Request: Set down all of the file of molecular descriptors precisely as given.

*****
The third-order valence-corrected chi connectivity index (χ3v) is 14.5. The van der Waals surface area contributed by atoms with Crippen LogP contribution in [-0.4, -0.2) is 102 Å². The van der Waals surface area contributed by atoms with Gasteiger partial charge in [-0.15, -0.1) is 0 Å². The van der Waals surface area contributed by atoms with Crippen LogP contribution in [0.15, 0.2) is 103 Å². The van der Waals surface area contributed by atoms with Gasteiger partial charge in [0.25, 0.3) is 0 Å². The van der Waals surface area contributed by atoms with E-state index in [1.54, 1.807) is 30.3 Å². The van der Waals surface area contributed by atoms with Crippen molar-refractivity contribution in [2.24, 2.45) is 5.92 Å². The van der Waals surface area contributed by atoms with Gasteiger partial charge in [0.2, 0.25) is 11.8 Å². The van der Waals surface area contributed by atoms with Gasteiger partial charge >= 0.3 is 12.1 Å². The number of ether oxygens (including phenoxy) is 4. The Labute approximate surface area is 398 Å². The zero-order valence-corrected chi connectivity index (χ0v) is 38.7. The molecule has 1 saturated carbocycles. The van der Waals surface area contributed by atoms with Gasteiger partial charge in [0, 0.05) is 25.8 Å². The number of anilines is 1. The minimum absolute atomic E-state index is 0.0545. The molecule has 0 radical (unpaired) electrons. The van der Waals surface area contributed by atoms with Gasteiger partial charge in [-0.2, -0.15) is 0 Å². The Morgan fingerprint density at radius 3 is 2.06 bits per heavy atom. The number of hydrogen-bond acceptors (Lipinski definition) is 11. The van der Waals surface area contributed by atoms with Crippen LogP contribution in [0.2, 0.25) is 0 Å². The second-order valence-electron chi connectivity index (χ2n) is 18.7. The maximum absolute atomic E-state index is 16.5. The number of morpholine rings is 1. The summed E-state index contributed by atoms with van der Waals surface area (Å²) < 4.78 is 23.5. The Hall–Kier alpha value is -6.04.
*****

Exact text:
The third-order valence-corrected chi connectivity index (χ3v) is 14.5. The van der Waals surface area contributed by atoms with Crippen LogP contribution in [-0.4, -0.2) is 102 Å². The van der Waals surface area contributed by atoms with Gasteiger partial charge in [-0.15, -0.1) is 0 Å². The van der Waals surface area contributed by atoms with Crippen LogP contribution in [0.15, 0.2) is 103 Å². The van der Waals surface area contributed by atoms with Gasteiger partial charge in [0.25, 0.3) is 0 Å². The van der Waals surface area contributed by atoms with E-state index in [1.54, 1.807) is 30.3 Å². The van der Waals surface area contributed by atoms with Crippen molar-refractivity contribution in [2.24, 2.45) is 5.92 Å². The van der Waals surface area contributed by atoms with Gasteiger partial charge in [0.2, 0.25) is 11.8 Å². The van der Waals surface area contributed by atoms with Gasteiger partial charge >= 0.3 is 12.1 Å². The number of ether oxygens (including phenoxy) is 4. The Labute approximate surface area is 398 Å². The zero-order valence-corrected chi connectivity index (χ0v) is 38.7. The molecule has 1 saturated carbocycles. The van der Waals surface area contributed by atoms with Gasteiger partial charge in [0, 0.05) is 25.8 Å². The number of anilines is 1. The minimum absolute atomic E-state index is 0.0545. The molecule has 0 radical (unpaired) electrons. The van der Waals surface area contributed by atoms with Gasteiger partial charge in [-0.2, -0.15) is 0 Å². The Morgan fingerprint density at radius 3 is 2.06 bits per heavy atom. The number of hydrogen-bond acceptors (Lipinski definition) is 11. The van der Waals surface area contributed by atoms with Crippen LogP contribution in [0.2, 0.25) is 0 Å². The second-order valence-electron chi connectivity index (χ2n) is 18.7. The maximum absolute atomic E-state index is 16.5. The number of morpholine rings is 1. The summed E-state index contributed by atoms with van der Waals surface area (Å²) < 4.78 is 23.5. The Hall–Kier alpha value is -6.04.